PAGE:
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IBC brings new era of reforms to banking sector

Online platform for sale of stressed assets

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Online platform for sale of stressed assets

 

The Insolvency and Bankruptcy Code (IBC) has brought a new era of reform, declared Dr Mukulita Vjayawargiya, Whole Time Member, Insolvency and Bankruptcy Board of India (IBBI).

She was speaking at a panel discussion on ‘Insolvency and Bankruptcy Code (IBC): How Can IBC Live up to its High Expectations?’ at the two-day FIBAC 2019 conference, organised by FICCI and IBA in Mumbai on 19 August 2019.

The earlier system of justice had not been successful, and hence the premise had been changed, she explained.

The IBC saves judicial time and has an ecosystem which has gone down well across the board.

She also mentioned about the plans of IBBI to offer an online platform for sale of stressed assets.

Dr Vjayawargiya emphasised on the need for financial institutions to provide interim finance for IBC referred cases and similar activities.

Following her presentation, leading financial executives gave their insights into the reforms taking place in the country.

Neetu Chitkara, MD and Partner, Boston Consulting Group, pointed out: “One of the biggest contributions of the IBC is the change in the credit culture of the country, a change in the mindset of the promoters and the seriousness with which they now consider credit and bankruptcy.”

Bahram Vakil, Founder and Senior Partner, AZB & Partners, felt that there will be more clarity in the coming months.

He identified four main areas where the IBC has had a positive impact: (i) The time frame where earlier cases took about six years to get resolved, the average now is 324 days.
(ii) Recovery. The recovery rate has doubled, and the recovery of financial creditors and operational creditors is virtually identical. (iii) Costs have come down to one per cent from nine per cent.
(iv) There has been a massive behavioural change. “People realise that if you borrow you have to pay, otherwise the consequences are quite strict,” he added.

Anshula Kant, Managing Director, State Bank of India, explained that mechanisms like DRT or SARFAESI are recovery mechanisms, not resolution mechanisms. “That is the key difference between this code and what we had in the past.”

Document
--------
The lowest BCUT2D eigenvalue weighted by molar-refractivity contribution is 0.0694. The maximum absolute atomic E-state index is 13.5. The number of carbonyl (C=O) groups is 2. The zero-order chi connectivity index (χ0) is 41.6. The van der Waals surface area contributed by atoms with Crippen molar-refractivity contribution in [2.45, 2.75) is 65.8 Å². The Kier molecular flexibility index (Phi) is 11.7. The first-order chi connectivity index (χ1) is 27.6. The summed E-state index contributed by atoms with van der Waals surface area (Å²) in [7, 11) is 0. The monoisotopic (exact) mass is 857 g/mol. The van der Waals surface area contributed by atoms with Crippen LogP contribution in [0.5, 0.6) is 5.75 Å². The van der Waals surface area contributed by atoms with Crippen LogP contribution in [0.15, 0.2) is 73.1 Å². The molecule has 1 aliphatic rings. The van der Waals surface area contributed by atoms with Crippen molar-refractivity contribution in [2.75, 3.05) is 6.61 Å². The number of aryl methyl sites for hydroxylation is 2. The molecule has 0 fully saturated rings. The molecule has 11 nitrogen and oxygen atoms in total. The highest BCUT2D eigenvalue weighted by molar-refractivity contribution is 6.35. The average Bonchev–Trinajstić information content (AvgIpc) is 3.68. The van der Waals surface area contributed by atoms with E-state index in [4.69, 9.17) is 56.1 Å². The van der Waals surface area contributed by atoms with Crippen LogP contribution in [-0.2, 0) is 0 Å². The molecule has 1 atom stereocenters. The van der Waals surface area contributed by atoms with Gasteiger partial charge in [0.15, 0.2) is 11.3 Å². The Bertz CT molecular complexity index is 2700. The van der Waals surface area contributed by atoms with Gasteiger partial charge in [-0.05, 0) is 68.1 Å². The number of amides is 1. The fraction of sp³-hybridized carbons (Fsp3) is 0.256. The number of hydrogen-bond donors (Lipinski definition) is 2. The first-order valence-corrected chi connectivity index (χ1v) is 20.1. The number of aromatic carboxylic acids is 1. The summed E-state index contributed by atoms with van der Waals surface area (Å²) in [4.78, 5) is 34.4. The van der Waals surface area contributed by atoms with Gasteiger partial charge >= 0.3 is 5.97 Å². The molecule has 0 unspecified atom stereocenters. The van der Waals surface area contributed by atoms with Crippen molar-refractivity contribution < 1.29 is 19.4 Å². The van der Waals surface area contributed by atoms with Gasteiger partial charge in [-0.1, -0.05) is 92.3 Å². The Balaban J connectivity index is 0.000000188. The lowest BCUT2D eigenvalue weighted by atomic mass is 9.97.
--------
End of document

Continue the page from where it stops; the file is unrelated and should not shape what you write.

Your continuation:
Resolution is possible only under the IBC. “It is a capital-starved country and we cannot afford to lose investments that have been made and put in this country,” she said.

“Forming a new bankruptcy code is not easy,” pronounced Haseeb Malik, Partner and Head of Asia Corporate and Traded Credit, Varde Partners, Singapore.

What is happening in India is institutionalisation of distress; it is still in its infancy.

For India to succeed as the US$5 trillion economy that is aspired, it has to have a functioning distress market. “The intent with which the code was drafted is pretty good; we have to evolve it further,” he said.

But the period of recovery should have come down to less than 324 days, said Dr Fareed Ahmed, Executive Director, Punjab and Sind Bank. Although the Government has increased the number of NCLT benches from 10 to 15, the NCLT bandwidth is still not enough.

Dr Rajesh Kumar Yaduvanshi, Executive Director, Punjab National Bank, said that the number of accounts that have gone for liquidation is quite high.

“There is a need to develop the market for stressed assets,” he said. In most cases, the bids are below the liquidation value, and there is no option for bankers or the COC to go for liquidation.

The discussion at the conference was followed by another one that debated on ‘Towards Cashless India: Potential Evolution of Indian Payments Framework and Implication for Bank Strategy.’

H R Khan Former Deputy Governor, RBI, had a chat with Prateek Roongta, MD and Partner, Boston Consulting Group. “We have been a cash-driven society,” Khan pointed out.

“How do we balance these two cultures?” he mulled, disclosing that he is now a fan of ‘physital’. He believes not in a cashless, but in a less-cash and cash-light society.

“The way forward is to increase digital and reduce cash, but cashless India is unrealistic.” He conceded that there has been a big revolution in digitisation of payments. Yet, India still has a lot of ground to cover.

Dilip Asbe, MD and CEO, National Payments Corporation of India, believes that partnerships between banks and technology providers have worked well. “I would like to see more QR transactions, but through the organised retailer,” he stated.

Anubrata Biswas, MD & CEO, Airtel Payments Bank, felt that the term ‘payment bank’ is a misnomer. They are fundamentally a digital and financially inclusive vehicle. They offer banks an opportunity through their variable service delivery costs.

T R Ramachandran, Group Country Manager, India & South Asia, Visa, felt that the country needs to solve for the convenience of commerce. “Using currency which costs 2.5 per cent of GDP is ridiculous,” he declared.

He added that the money can be spent for so many other beneficial reasons.

He further mentioned that digital initiatives can only succeed when the economics of the same are found acceptable to incentivise the various stakeholders to collaborate and work. Anything whose economics do not work out will not be accepted.

Kiran Shetty, CEO & Regional Head, India & South Asia, SWIFT, disclosed that “we take nine times the time to process a transaction and it costs three times what it does in a developed economy. There is need for great evolution in that space.” fiinews.com

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